Moore gets laughs
Lynch’s “Mulholland Drive” star Naomi Watts presented the award to Michael Moore, who got an automatic laugh by mentioning how President Bush is now in Paris and that Cannes topper Gilles Jacob ought to arrange a special screening of “Bowling for Columbine” for him.
Acting award winner Gourmet, who previously appeared in the Dardenne Brothers’ “La Promesse,” started by saying, in English, “I’m sorry but I’m going to speak French,” then thanked more people than Julia Roberts did when she won her Oscar.
Polanski, who looked poised to win something big when he arrived in the Palais with a huge entourage, made a special point of thanking ousted Canal Plus topper Pierre Lescure, who was sitting with the Polanski party.
The win for “The Pianist,” which was deliberately held back from advance screenings in Paris pending the Cannes premiere, was roundly applauded in the Palais but vigorously booed by some journos and critics in the Debussy, presumably because it seemed like such a safe and middle-ground choice from a jury headed by Lynch and in a competition bejeweled by so many individualistic films.
In his brief remarks at the post-awards press conference, Polanski said he wanted to make “a neutral, low-key movie about events that speak for themselves,” an approach that obviously pleased some but seemed less than galvanizing to others.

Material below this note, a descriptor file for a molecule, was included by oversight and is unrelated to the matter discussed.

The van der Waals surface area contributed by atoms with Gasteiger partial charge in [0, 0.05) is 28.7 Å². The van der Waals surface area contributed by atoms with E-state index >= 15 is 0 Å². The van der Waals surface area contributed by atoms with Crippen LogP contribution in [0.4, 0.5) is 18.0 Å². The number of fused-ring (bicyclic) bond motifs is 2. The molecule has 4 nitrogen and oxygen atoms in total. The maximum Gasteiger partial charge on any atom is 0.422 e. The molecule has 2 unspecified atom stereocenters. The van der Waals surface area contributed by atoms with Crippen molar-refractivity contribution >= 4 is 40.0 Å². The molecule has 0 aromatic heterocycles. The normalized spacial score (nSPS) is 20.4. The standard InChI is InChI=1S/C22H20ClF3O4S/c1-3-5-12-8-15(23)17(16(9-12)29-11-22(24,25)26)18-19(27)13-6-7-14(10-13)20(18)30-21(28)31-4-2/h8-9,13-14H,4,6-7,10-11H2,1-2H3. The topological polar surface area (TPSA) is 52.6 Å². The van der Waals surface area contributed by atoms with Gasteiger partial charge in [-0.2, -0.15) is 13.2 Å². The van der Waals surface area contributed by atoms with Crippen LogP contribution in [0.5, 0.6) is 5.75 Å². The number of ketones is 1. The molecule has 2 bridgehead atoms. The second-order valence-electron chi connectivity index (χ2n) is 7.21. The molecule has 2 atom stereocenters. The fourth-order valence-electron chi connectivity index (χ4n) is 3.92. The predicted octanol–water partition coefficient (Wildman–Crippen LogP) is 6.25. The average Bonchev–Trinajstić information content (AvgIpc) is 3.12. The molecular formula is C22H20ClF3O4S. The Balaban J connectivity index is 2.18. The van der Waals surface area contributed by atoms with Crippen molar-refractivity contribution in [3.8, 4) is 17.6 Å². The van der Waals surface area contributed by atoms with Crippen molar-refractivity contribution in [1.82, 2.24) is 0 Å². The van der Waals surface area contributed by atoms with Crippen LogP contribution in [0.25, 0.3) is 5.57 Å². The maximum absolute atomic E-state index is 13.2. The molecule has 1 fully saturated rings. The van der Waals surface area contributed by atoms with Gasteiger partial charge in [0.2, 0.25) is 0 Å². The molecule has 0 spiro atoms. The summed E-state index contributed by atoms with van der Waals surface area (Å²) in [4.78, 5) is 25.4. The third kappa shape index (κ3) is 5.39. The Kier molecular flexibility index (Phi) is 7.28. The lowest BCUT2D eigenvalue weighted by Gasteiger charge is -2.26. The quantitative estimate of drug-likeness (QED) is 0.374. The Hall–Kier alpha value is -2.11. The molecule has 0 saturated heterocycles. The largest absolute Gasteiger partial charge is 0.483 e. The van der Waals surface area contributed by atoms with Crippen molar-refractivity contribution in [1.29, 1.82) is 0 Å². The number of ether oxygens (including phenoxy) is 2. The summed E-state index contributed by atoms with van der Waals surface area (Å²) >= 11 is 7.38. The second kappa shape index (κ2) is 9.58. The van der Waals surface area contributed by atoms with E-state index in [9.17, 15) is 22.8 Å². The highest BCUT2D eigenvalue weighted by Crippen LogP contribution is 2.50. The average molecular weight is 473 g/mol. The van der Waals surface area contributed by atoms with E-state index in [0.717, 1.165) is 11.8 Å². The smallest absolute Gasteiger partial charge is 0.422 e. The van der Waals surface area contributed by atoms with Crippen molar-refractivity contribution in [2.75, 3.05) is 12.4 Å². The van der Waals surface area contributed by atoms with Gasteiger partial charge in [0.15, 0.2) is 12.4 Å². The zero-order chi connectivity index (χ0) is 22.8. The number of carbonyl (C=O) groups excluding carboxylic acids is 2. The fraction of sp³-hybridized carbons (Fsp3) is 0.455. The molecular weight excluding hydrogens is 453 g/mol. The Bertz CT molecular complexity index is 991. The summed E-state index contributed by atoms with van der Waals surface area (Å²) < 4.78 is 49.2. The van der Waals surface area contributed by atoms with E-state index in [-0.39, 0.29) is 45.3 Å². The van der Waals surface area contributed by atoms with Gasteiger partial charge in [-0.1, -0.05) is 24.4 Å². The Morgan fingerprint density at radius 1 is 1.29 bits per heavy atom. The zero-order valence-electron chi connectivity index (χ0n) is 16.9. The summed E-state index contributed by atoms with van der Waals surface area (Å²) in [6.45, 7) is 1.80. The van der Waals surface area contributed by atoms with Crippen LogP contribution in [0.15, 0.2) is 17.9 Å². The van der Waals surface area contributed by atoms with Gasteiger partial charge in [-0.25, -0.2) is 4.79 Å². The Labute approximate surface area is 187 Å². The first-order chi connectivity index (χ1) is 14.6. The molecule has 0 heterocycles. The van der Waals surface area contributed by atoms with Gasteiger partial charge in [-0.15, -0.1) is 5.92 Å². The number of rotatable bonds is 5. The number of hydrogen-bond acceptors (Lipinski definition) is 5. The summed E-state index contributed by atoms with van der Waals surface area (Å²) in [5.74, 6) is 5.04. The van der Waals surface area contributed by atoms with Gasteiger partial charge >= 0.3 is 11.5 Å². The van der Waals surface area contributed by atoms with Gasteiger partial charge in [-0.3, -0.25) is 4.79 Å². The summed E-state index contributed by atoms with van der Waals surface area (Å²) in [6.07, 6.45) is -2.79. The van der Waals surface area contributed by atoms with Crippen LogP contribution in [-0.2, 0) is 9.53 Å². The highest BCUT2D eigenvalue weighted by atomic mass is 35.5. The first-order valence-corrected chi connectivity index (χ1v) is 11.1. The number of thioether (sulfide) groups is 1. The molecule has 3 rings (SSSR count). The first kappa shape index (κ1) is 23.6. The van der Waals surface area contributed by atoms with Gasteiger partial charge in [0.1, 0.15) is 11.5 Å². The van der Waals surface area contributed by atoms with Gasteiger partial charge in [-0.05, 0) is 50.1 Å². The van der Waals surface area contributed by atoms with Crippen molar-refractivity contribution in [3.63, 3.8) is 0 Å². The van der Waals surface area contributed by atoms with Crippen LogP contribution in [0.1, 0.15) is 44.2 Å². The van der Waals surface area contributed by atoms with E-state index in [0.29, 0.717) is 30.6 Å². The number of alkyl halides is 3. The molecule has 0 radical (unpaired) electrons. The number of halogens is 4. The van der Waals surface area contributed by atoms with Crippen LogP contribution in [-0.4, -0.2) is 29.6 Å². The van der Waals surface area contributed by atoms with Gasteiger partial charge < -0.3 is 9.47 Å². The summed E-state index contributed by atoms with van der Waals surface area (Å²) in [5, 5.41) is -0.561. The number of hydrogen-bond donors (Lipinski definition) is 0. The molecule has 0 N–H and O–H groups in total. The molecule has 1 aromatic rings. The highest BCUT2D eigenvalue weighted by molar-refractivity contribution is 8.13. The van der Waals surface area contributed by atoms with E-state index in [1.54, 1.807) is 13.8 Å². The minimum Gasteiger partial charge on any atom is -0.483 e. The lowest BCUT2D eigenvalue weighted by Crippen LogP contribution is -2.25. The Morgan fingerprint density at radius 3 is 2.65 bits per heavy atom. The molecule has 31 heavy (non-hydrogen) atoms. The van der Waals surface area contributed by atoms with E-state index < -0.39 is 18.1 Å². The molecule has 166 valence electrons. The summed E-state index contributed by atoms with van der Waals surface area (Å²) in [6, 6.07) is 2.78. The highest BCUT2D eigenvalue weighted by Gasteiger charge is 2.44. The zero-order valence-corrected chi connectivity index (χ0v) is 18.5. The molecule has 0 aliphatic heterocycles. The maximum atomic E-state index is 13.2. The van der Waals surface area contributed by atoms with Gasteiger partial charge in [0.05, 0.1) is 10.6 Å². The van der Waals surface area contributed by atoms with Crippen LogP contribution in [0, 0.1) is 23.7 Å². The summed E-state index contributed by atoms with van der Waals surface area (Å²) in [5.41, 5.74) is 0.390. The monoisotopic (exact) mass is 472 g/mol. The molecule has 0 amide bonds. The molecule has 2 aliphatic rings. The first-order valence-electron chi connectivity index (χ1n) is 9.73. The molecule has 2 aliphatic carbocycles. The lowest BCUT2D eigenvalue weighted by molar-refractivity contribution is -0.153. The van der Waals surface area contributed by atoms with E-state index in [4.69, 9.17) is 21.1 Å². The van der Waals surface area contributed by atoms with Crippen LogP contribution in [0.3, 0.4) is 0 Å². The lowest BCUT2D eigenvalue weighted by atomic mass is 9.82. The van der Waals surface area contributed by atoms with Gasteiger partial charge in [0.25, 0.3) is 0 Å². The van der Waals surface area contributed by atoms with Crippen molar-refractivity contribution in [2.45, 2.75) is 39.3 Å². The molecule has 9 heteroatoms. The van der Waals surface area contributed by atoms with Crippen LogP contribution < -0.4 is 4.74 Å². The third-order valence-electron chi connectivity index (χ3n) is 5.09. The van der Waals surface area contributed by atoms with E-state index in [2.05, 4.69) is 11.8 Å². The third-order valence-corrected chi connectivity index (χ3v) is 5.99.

Grumbling over ‘Ark’
There was some grumbling, too, about the lack of recognition for Alexander Sokurov’s one-take “Russian Ark,” which certainly would have won the Technical Award, had it not recently been abolished, and for Alexander Payne’s “About Schmidt” and Jack Nicholson’s performance in it.
Among other prominent neglected films were David Cronenberg’s “Spider,” Abbas Kiarostami’s “Ten,” Marco Bellocchio’s “The Religion Hour” and Gaspar Noe’s controversial “Irreversible,” which the fest hid in a 12:30 a.m. screening slot Friday night.
So even if some of the awards had a funny feel to them, 2002 was a banner year for Cannes, with a host of very good films, some challenging ones and only a handful that fell short of competition quality.
Aside from Lynch, jury consisted of Bille August, Christine Hakim, Claude Miller, Raoul Ruiz, Walter Salles, Michelle Yeoh, Regis Wargnier and Sharon Stone.
Winners of the short film awards seemed particularly thrilled to be receiving their awards from Martin Scorsese. Short film Palme d’Or winner was Peter Meszaros from Hungary for “After the Rain”; co-winners of the Jury Prize were Manish Jha from India for “A Very Very Silent Film” and Jesse Rosensweet from the U.S. for “The Stone of Folly.”